On July 3, 2020, theatre artist and playwright Pankaj Tiwari began walking the 320km distance from Amsterdam, in the Netherlands, to Calais, in France.
Together with his co-performer, Abhishek Thapar, Tiwari walked to raise awareness in Europe about the abysmal condition of migrant labourers in India, who after being displaced from their cities of work during the lockdown meant to contain the spread of the Covid-19 pandemic, began to walk back to their home villages, in many cases right across the country.
The tough get going
Tiwari himself hails from a small town in eastern Uttar Pradesh – one of the main places in the country from which people leave for faraway states to find work. He calls his 320-km trek in Europe, The Art of Walking – a durational performance.
When the lockdown was announced it brought India’s economy to a jolting halt, and many daily wage labourers and other workers in precarious conditions were rendered jobless, moneyless, food-less and fearful of contracting the virus in the cramped huts of the cities they worked in.
The migrant workers were so desperate that they began walking to their homes in the remote villages and small towns of India. They had no choice but to walk: trains, buses and other public transport were suspended. The streets were barricaded and most places were under a curfew. So with their families, children and a few belongings, they walked home, covering distances between 300km and 2,200km. A few of them died on the way. A few of them lost their children. A few of them were killed on the train tracks. A few survived and got home.
Thus, Pankaj and Abhishek began their walk from Amsterdam to Calais.
Walk all over the world
“The walk seeks to connect the crisis in India to an ongoing global humanitarian crisis that spells privilege as much as it spells dispossession, loss and homelessness. The walk retraces the unfortunate path of structural violence and apathy. It is a meditation and mourning,” says Tiwari.
During their journey, Tiwari and Thapar hold conversations with other migrant artists to build solidarity across Europe on many issues. They arrived in Calais at night on July 14, and ended their journey with a meal that they had cooked for 48 refugees the following evening.
The Art of Walking seeks to create a space for conversation, exercise an urgent role, and function as art in a crisis. Eighty per cent of the production budget of this project is meant for the migrant workers in India.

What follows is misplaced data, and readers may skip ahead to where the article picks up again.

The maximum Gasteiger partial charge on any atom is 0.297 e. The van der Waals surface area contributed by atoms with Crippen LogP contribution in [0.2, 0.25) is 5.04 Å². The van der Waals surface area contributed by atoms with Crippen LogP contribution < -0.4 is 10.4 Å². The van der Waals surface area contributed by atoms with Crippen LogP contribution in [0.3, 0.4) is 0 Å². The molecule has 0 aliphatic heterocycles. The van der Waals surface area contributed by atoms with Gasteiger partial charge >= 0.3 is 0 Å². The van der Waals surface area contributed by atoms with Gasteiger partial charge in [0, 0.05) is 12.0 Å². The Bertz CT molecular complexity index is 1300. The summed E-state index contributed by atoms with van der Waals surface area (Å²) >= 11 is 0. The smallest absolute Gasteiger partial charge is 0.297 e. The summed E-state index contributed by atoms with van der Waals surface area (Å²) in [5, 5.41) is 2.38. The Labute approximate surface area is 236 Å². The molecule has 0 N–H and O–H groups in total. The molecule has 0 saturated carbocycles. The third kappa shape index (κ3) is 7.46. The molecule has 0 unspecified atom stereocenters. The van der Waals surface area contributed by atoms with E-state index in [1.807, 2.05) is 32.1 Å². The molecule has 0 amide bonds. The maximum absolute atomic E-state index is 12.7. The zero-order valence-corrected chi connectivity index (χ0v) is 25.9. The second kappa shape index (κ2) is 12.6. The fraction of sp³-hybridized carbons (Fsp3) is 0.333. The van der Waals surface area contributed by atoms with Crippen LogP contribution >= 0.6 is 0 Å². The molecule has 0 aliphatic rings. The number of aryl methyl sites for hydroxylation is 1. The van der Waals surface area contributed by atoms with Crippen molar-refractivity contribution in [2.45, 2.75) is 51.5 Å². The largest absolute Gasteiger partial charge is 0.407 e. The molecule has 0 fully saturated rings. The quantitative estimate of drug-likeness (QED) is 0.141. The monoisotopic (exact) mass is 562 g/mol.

“I am from Balrampur district and I am the first person in my family who has actually seen an aeroplane,” says Tiwari. “Somehow I got the chance to study enough and arrived in Europe, just last September. The big cities of India have a lot of migrants from eastern Uttar Pradesh and Bihar, which is my place, my roots. After the lockdown, I was looking at the images of people walking home over long distances. I was shocked.”
Tiwari continues: “I wanted to do something with that, but did not know what, and how? Then I was invited by a UK festival to create a work for them. A few curators have told me that I am a migrant artist. I thought, what does it mean to be a migrant artist and a migrant labourer? How can I be rooted to my reality in this globalised world and what can I do at my end? The issues of India are not taken up in international spaces. When I looked for a migrant issue in Europe, Calais came up. I thought to bridge the two.”
The time is now
As an Indian passport holder, Tiwari can’t enter the UK without a visa. In the same way, refugees from all over the world gather in Calais, hoping to get to the UK, but are stuck. So, the final act of his performance was held near the ocean, on a beach looking towards the UK. “We made a fire and generated heat at the border,” says Tiwari. “I wanted to find a concrete way to seek solutions and also to create a dialogue on the issue of migration in the context of Europe as well as India. Using the durational performance as a framework, we are hinting at a long time and long distance.”
Tiwari’s aim was to raise enough funds to take care of about 150 families of Indian migrant labourers for four months, and also help create a dialogue in the art world of Europe about the issue of migration and international laws.
“We believe artwork should create discourses,” says Tiwari. “The Art of Walking will not wait for the art market or funding bodies or even the UN to decide that this is an important issue. The Art of Walking positions itself in the contemporary post-art market, post-UN, post-justice, post-white saviours.”
From HT Brunch, August 2, 2020
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